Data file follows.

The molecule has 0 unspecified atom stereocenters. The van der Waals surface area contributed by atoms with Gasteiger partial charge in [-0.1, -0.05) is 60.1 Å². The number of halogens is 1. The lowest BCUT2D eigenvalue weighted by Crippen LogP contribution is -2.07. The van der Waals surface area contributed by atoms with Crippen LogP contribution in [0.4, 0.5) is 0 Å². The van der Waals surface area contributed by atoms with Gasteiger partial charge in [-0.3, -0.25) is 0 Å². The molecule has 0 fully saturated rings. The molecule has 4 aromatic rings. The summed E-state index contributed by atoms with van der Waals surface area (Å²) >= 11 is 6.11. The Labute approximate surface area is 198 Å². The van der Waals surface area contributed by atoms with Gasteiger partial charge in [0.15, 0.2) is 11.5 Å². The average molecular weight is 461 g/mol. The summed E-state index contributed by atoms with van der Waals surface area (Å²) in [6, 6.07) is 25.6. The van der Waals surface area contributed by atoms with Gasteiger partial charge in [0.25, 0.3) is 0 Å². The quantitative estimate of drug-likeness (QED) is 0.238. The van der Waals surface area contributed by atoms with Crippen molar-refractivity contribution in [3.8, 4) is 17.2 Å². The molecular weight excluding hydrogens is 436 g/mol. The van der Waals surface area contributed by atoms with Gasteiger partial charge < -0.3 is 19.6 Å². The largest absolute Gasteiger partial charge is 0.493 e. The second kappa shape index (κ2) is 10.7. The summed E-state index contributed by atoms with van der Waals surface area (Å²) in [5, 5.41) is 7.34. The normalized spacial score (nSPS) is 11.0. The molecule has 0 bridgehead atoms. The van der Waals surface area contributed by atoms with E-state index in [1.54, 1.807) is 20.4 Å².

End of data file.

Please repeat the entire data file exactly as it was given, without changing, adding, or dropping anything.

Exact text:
The molecule has 0 unspecified atom stereocenters. The van der Waals surface area contributed by atoms with Gasteiger partial charge in [-0.1, -0.05) is 60.1 Å². The number of halogens is 1. The lowest BCUT2D eigenvalue weighted by Crippen LogP contribution is -2.07. The van der Waals surface area contributed by atoms with Crippen LogP contribution in [0.4, 0.5) is 0 Å². The van der Waals surface area contributed by atoms with Gasteiger partial charge in [-0.3, -0.25) is 0 Å². The molecule has 0 fully saturated rings. The molecule has 4 aromatic rings. The summed E-state index contributed by atoms with van der Waals surface area (Å²) >= 11 is 6.11. The Labute approximate surface area is 198 Å². The van der Waals surface area contributed by atoms with Gasteiger partial charge in [0.15, 0.2) is 11.5 Å². The average molecular weight is 461 g/mol. The summed E-state index contributed by atoms with van der Waals surface area (Å²) in [6, 6.07) is 25.6. The van der Waals surface area contributed by atoms with Gasteiger partial charge in [0.25, 0.3) is 0 Å². The quantitative estimate of drug-likeness (QED) is 0.238. The van der Waals surface area contributed by atoms with Crippen molar-refractivity contribution in [3.8, 4) is 17.2 Å². The molecular weight excluding hydrogens is 436 g/mol. The van der Waals surface area contributed by atoms with Gasteiger partial charge < -0.3 is 19.6 Å². The largest absolute Gasteiger partial charge is 0.493 e. The second kappa shape index (κ2) is 10.7. The summed E-state index contributed by atoms with van der Waals surface area (Å²) in [5, 5.41) is 7.34. The normalized spacial score (nSPS) is 11.0. The molecule has 0 bridgehead atoms. The van der Waals surface area contributed by atoms with E-state index in [1.54, 1.807) is 20.4 Å².